This is the fruitcake that will redeem the name of fruitcake. It is a beautiful mess of dried fruit and nuts held together by some flour and eggs. The small amount of batter forms a delicious sugary coating across the surface of the cake that is simply addictive. This fruitcake is so good. Now those aren't words you hear every day, are they? Read on, my friends, read on.
The recipe comes from Pure Dessert by Alice Medrich. I love this book. I have never made anything from it that wasn't fantastic. If you don't have it, it isn't too late to put it on your Christmas wish list! This was one of the first recipes that really jumped out at me when I got the book, though I didn't have a chance to make it until recently. A shame, because I have seriously been missing out!
If you've been wanting a wonderful, flavorful, complex, dynamic, creative, delicious fruitcake recipe, look no further. Here it is.
This recipe is very versatile, in that you can use any combination of dried fruit, plus it is perfect for so many occasions. Certainly great for the holidays, but equally as wonderful as a breakfast treat. Especially if baked in bar form, which I'm planning on trying sometime soon.
It does look a little lop-sided, I know, but don't hold that against it! I didn't do the greatest job of leveling out the batter, but it is so craggy it is rather difficult to do...
I used a combination of dates, apricots, figs and cherries. Next time, the only change I would make fruit-wise would be to use a slightly higher proportion of cherries, because they added a delightful tang to the cake. Everything else was great - the crunch of the fig seeds, the chewy gooeyness of the dates, the soft sweetness of the apricots. Really, this is so good.
The recipe calls for 3/4 cup sugar, which isn't a whole lot under other recipe circumstances, but this has so much dried fruit in it, which is naturally so sweet, I think the sugar could be reduced considerably. Don't cut it out entirely, though, or you won't get that yummy coating.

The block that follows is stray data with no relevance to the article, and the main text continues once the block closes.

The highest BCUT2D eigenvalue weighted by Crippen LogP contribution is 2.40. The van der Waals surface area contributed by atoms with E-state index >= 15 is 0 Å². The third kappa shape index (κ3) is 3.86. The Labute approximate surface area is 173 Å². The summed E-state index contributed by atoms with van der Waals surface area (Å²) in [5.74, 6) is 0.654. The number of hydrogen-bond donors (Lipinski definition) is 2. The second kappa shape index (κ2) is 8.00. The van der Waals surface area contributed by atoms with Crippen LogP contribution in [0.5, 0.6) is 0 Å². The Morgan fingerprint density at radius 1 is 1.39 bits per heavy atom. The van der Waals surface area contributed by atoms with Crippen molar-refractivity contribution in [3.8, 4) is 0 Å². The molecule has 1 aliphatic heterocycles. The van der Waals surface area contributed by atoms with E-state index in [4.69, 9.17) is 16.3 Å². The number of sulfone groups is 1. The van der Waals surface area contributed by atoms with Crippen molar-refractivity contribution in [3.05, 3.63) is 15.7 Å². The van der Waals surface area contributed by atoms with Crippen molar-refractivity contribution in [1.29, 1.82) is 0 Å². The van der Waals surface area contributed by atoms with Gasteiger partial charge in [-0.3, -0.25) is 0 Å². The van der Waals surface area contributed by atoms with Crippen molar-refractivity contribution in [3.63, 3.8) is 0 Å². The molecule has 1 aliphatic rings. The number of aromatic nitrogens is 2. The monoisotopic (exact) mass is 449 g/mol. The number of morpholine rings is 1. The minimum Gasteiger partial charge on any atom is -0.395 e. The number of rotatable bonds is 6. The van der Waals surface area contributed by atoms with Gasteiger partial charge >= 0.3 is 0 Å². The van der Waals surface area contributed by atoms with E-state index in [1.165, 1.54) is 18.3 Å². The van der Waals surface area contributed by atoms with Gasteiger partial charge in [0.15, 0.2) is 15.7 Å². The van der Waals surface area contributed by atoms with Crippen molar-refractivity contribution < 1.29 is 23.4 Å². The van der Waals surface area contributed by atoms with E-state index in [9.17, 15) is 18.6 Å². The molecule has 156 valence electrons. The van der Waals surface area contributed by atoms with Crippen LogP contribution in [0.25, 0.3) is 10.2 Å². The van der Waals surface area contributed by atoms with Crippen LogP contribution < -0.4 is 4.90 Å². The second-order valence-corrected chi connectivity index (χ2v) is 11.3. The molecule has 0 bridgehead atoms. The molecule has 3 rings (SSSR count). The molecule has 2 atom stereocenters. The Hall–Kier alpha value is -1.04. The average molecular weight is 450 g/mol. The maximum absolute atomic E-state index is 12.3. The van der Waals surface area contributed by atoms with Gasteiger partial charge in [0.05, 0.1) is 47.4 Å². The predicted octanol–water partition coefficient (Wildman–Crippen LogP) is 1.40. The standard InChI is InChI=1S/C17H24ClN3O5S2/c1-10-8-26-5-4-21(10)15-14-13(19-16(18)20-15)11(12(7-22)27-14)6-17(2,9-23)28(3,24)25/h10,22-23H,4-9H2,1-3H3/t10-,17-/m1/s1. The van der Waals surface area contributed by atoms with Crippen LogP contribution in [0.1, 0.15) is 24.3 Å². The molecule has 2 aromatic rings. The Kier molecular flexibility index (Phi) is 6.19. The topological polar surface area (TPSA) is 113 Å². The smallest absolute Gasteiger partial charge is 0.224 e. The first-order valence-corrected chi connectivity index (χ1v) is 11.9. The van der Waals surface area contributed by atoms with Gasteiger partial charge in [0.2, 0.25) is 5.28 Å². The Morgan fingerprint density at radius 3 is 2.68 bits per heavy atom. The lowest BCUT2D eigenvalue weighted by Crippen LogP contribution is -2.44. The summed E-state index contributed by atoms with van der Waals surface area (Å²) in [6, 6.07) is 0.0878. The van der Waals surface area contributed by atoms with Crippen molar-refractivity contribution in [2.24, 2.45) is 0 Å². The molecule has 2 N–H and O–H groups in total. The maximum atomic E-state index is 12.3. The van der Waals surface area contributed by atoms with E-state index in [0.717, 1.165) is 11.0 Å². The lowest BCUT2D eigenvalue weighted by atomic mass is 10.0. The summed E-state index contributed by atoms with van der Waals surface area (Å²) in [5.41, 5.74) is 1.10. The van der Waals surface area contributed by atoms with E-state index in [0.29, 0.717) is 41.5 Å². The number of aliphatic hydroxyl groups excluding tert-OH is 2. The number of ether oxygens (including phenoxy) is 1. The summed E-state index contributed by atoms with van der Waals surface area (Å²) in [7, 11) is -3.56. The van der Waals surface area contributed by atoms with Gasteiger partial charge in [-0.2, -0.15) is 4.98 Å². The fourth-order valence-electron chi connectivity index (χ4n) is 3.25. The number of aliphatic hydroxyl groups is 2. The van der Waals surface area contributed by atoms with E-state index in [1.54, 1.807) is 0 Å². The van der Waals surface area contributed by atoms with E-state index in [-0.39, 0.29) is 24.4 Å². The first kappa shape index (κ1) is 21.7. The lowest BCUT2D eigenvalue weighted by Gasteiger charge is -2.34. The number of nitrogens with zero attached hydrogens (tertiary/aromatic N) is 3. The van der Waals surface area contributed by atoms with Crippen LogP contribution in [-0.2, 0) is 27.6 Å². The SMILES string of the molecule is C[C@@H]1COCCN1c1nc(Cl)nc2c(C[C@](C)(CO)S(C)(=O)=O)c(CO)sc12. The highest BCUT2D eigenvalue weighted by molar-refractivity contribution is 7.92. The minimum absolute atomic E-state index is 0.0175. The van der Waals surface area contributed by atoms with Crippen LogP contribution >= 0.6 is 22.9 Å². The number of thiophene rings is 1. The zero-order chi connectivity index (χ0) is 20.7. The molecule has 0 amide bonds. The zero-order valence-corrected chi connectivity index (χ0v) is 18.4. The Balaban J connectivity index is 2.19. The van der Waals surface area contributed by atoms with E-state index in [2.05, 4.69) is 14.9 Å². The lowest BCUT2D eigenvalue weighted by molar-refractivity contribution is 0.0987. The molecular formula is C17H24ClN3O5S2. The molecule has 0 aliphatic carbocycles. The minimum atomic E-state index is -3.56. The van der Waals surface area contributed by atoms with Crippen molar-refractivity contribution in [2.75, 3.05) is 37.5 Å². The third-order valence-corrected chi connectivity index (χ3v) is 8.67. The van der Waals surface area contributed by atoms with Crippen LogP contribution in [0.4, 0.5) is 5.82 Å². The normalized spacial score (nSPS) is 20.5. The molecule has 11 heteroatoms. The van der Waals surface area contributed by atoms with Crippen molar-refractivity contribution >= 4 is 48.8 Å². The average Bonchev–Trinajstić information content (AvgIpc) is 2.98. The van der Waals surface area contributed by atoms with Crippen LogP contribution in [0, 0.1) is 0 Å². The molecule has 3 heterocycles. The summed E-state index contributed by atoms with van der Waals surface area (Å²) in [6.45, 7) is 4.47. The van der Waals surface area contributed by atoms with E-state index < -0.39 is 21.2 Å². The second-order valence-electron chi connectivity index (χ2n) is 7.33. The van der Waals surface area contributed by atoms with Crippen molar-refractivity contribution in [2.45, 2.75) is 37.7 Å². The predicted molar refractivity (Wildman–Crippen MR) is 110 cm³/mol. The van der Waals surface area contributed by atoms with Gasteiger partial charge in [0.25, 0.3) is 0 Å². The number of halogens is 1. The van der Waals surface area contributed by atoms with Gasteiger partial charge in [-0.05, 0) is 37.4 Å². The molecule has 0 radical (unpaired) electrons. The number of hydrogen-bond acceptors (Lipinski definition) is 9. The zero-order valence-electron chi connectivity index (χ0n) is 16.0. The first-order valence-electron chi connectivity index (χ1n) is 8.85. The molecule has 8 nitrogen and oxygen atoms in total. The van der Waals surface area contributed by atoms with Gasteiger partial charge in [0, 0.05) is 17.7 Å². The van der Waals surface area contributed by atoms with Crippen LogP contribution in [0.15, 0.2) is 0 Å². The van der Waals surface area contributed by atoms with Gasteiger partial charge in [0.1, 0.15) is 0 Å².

I used part whole wheat, simply because I ran out of unbleached, but there is so little flour in this, I think you could use just about any kind. I think buckwheat would be fantastic, or kamut, or all whole wheat. I think this cake could very easily be made gluten-free as well.
In addition to being unbelievably, incredibly delicious, this recipe is also ridiculously easy. I made it for brunch last weekend, and threw it together in a matter of minutes after our guests had arrived. Easy, delicious, what more could you ask for? And a fruitcake at that!
Dried Fruit and Nut Cake
adapted from Pure Dessert by Alice Medrich
1/2 cup unbleached white flour
1/4 cup whole wheat flour
1/4 teaspoon baking soda
1/4 teaspoon baking powder
1/2 teaspoon salt
3/4 cup palm sugar (though next time I will use more like 1/3 - 1/2 cup)
1 cup dried fruit (I used un-sulphured apricots, cherries and figs) chopped into medium-sized pieces.
2 cups medjool dates, quartered
3 cups walnut halves
1 1/2 teaspoons vanilla extract
3 large eggs
Preheat oven to 300. Line a 9" x 5" loaf pan with parchment. Combine flours, baking soda, baking powder, salt and palm sugar in large bowl. Add dried fruit and nuts and toss with your hands. In a small bowl, whisk together eggs and vanilla extract. Pour into large bowl, toss until all of the fruit and nuts appear well-coated. It will not look like there is enough batter to form a cake, but trust me, there is. Pour into prepared loaf pan, and smooth as well as you can. Bake for about 1 hour 15 - 1 hour 20 minutes. If it looks like it is browning too quickly, place a foil tent over it. After removing from oven, let the cake sit in the load pan for about 5 minutes, then, using the edges of the parchment, lift the loaf out and cool on rack for 45 minutes before cutting into it.